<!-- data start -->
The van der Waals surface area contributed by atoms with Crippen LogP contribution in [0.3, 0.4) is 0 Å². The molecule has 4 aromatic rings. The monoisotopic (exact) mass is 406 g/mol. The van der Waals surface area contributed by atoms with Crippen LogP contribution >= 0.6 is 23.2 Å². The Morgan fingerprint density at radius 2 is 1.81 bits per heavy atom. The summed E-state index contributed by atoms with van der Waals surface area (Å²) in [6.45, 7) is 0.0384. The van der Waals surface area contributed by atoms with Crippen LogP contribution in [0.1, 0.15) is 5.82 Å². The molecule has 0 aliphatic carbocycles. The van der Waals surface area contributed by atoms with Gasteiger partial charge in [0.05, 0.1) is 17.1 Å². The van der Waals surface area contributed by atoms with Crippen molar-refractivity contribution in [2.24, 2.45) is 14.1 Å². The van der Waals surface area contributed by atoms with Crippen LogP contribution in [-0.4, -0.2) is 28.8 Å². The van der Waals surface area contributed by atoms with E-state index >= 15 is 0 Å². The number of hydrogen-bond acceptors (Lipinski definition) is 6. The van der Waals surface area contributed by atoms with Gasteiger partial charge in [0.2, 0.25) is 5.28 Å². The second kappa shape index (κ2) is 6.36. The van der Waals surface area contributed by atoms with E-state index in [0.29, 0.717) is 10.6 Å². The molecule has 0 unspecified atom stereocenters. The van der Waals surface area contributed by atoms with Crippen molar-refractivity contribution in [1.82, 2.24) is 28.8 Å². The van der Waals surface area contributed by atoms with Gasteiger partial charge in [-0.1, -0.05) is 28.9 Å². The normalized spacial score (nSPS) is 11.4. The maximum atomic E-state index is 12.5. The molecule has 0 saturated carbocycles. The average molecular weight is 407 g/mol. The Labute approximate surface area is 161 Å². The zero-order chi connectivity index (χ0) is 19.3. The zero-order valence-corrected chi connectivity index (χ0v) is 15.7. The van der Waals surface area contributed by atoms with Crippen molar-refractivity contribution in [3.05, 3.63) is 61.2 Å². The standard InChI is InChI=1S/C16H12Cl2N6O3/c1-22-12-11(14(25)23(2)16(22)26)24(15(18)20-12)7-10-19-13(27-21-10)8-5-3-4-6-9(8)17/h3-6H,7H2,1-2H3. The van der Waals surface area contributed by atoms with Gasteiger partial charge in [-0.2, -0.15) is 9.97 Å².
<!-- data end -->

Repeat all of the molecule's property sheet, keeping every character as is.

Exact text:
The van der Waals surface area contributed by atoms with Crippen LogP contribution in [0.3, 0.4) is 0 Å². The molecule has 4 aromatic rings. The monoisotopic (exact) mass is 406 g/mol. The van der Waals surface area contributed by atoms with Crippen LogP contribution >= 0.6 is 23.2 Å². The Morgan fingerprint density at radius 2 is 1.81 bits per heavy atom. The summed E-state index contributed by atoms with van der Waals surface area (Å²) in [6.45, 7) is 0.0384. The van der Waals surface area contributed by atoms with Crippen LogP contribution in [0.1, 0.15) is 5.82 Å². The molecule has 0 aliphatic carbocycles. The van der Waals surface area contributed by atoms with Gasteiger partial charge in [0.05, 0.1) is 17.1 Å². The van der Waals surface area contributed by atoms with Crippen molar-refractivity contribution in [2.24, 2.45) is 14.1 Å². The van der Waals surface area contributed by atoms with Crippen LogP contribution in [-0.4, -0.2) is 28.8 Å². The van der Waals surface area contributed by atoms with E-state index >= 15 is 0 Å². The number of hydrogen-bond acceptors (Lipinski definition) is 6. The van der Waals surface area contributed by atoms with Gasteiger partial charge in [0.2, 0.25) is 5.28 Å². The second kappa shape index (κ2) is 6.36. The van der Waals surface area contributed by atoms with E-state index in [0.29, 0.717) is 10.6 Å². The molecule has 0 unspecified atom stereocenters. The van der Waals surface area contributed by atoms with Crippen molar-refractivity contribution in [1.82, 2.24) is 28.8 Å². The van der Waals surface area contributed by atoms with Gasteiger partial charge in [-0.1, -0.05) is 28.9 Å². The normalized spacial score (nSPS) is 11.4. The maximum atomic E-state index is 12.5. The molecule has 0 saturated carbocycles. The average molecular weight is 407 g/mol. The Labute approximate surface area is 161 Å². The zero-order chi connectivity index (χ0) is 19.3. The zero-order valence-corrected chi connectivity index (χ0v) is 15.7. The van der Waals surface area contributed by atoms with Crippen molar-refractivity contribution in [3.05, 3.63) is 61.2 Å². The standard InChI is InChI=1S/C16H12Cl2N6O3/c1-22-12-11(14(25)23(2)16(22)26)24(15(18)20-12)7-10-19-13(27-21-10)8-5-3-4-6-9(8)17/h3-6H,7H2,1-2H3. The van der Waals surface area contributed by atoms with Gasteiger partial charge in [-0.2, -0.15) is 9.97 Å².